Tucson Progressive

Pamela Powers Hannley, a progressive voice for Arizona

Tucson Chamber Wants Image Change: What Will Become of the ‘Old Pueblo’?

In the 1980s, the Tucson Weekly called Tucson the "Baked Apple".

In the 1980s, the Tucson Weekly called Tucson the “Baked Apple”, my favorite nickname for our city.

Breaking news on the front page of today’s Arizona Daily Star is a 20″ story about dumping Tucson’s “Old Pueblo” nickname. Leaders of the Tucson Metro Chamber of Commerce think Tucson needs a new nickname that reflects our bustling, business friendly city– not a “dusty, old desert town”. From the Star

“Tucson has a choice,” the chamber’s board Chairman Kurt Wadlington and CEO Mike Varney wrote in the program for the chairman’s lunch.

“We can remain the ‘Old Pueblo’ or we can do whatever is necessary to propel ourselves forward to grow, prosper and compete with other cities and regions for the bounties of free enterprise,” the duo wrote. ” ‘The Old Pueblo’ is great for history buffs, but a new mind-set and attitude toward prosperity is long overdue.”

Most of the story  is dedicated to marketing and business types making the case for dumping the “Old Pueblo” because it’s an “archaic marketing motto”.

At the end of the story, the Star solicited opinions from Mayor Jonathan Rothschild and Pima County Administrator Chuck Huckleberry. Rothschild,the only pro-Pueblo voice quoted in the article, says the “The Old Pueblo is part of who we are”– kind of like those historic homes that the business community also wants to get rid of. Huckelberry– in true bureaucratic form– says the old and new can co-exist

“We can embrace the historic nickname that has served us for more than a century while still energetically moving forward to promote prosperity and change,” said Pima County Administrator Chuck Huckelberry. “I am not particularly concerned about what we call ourselves. I am more interested in how we perform as a community.

“Old Pueblo, New Pueblo, Real Pueblo, Science Pueblo. Who cares as long as we are moving to expand our employment base, increase regional wage rates and respect our environment?”

City-of-Tucson-logoI am not generally one to agree with the Chamber of Commerce or Huckelberry, but on the “Old Pueblo”… eh? In the past, I have complained about the old Metropolitan Convention and Visitors’ Bureau (now Visit Tucson) selling Tucson as cowboys, cacti, and sunsets and ignoring the art, music, culture, and progressive values our city offers. I’ve also suggested dumping our archaic logo– which, thank God, no longer has lasso around the sunshine and the saguaro– but it’s still pretty stodgy and still has a saguaro.

I kind of don’t care about the “Old Pueblo” nickname, but I don’t support hiring a marketing crew and spending thousands of dollars to rebrand the city, and the idea of a community contest, as suggested in the article, is stupid. According to the Star, that’s how we got “The Sunshine Factory” as a nickname in the 1980s. Personally, my favorite nickname is “The Baked Apple”; it was often used by Tucson Weekly editorial writers in the 1980s.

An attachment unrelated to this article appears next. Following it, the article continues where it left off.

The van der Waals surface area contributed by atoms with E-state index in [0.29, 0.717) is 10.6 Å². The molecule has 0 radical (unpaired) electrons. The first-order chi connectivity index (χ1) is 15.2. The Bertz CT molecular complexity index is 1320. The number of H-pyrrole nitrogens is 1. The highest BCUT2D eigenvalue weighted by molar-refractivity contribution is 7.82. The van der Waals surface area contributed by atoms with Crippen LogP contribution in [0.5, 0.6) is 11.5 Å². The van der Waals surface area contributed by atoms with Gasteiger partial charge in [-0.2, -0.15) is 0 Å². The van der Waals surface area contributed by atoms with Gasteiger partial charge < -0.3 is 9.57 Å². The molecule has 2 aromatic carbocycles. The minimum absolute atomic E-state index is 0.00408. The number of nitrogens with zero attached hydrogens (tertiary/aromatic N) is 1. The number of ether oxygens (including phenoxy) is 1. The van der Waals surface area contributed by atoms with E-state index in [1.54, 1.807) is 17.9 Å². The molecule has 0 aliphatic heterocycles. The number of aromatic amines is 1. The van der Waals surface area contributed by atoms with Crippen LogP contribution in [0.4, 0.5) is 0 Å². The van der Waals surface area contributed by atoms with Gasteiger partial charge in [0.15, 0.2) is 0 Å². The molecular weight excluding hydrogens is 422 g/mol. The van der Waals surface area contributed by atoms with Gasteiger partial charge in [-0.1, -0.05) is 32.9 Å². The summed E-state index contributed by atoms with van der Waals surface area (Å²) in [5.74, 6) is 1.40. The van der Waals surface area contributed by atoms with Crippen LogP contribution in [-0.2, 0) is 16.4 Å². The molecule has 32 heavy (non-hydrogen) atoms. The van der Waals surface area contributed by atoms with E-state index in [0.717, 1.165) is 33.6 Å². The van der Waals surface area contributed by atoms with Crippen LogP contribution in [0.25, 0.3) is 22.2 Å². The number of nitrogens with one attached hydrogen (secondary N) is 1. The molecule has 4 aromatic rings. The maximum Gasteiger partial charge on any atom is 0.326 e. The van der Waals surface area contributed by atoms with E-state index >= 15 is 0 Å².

us-az-ts-lassoI see Tucson as a progressive, quirky, artistic, urban hipster kind of place– which is why I like the “Baked Apple” as a nickname. (Seriously, think about it. Aren’t we sort of the opposite of the Big Apple? We’re not slick and flashy. We are dusty and hot– and proud of it. 100 days over 100– bring it on!)

But even with Tucson’s hipster edge, it is also as a place where history and culture are embraced– which is why I agree with Huckelberry.

The Star article ends with some past Tucson nicknames and slogans that have come and gone. The “Old Pueblo” outlasted all of the marketing-slogan nicknames. I think that is a message for the Chamber of Commerce.

One comment on “Tucson Chamber Wants Image Change: What Will Become of the ‘Old Pueblo’?

  1. Pingback: In Light of Local Poverty, Tucson Needs Creative Direction & Progressive Economic Ideas | Tucson Progressive

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The Tucson Progressive: Pamela Powers Hannley

I stand on the side of Love. I believe in kindness to all creatures on Earth and the inherent self-worth of all individuals--not just people who agree with me or look like me.

Widespread economic and social injustice prompted me to become a candidate for the Arizona House, representing Legislative District 9 in the 2016 election. My platform focuses on economic reforms to grow Arizona's economy, establish a state-based public bank, fix our infrastructure, fully fund public education, growlocal small businesses and community banks, and put people back to work at good-paying jobs. I also stand for equal rights, choice, and paycheck fairness for women. I am running as a progressive and running clean.

My day job is managing editor for the American Journal of Medicine, an academic medicine journal with a worldwide circulation. In addition, my husband and I co-direct Arizonans for a New Economy, Arizona's public banking initiative. I am a member of the national board of the Public Banking Institute, and I am co-chair of the Arizona Democratic Progressive Caucus, the largest caucus of the Arizona Democratic Party.

I am a published author, photographer, videographer, clay artist, mother, nana, and wife. I have a bachelor's degree in journalism from Ohio State University and a masters in public health from the University of Arizona. I grew up in Amherst, Ohio, but I have lived in Tucson, Arizona since 1981. I am a proud member of the Unitarian Universalist Church of Tucson and the Public Relations Society of America.

My Tucson Progressive blog and Facebook page feature large doses of liberal ideas, local, state, and national politics, and random bits of humor. I also blog at Blog for Arizona and the Huffington Post.

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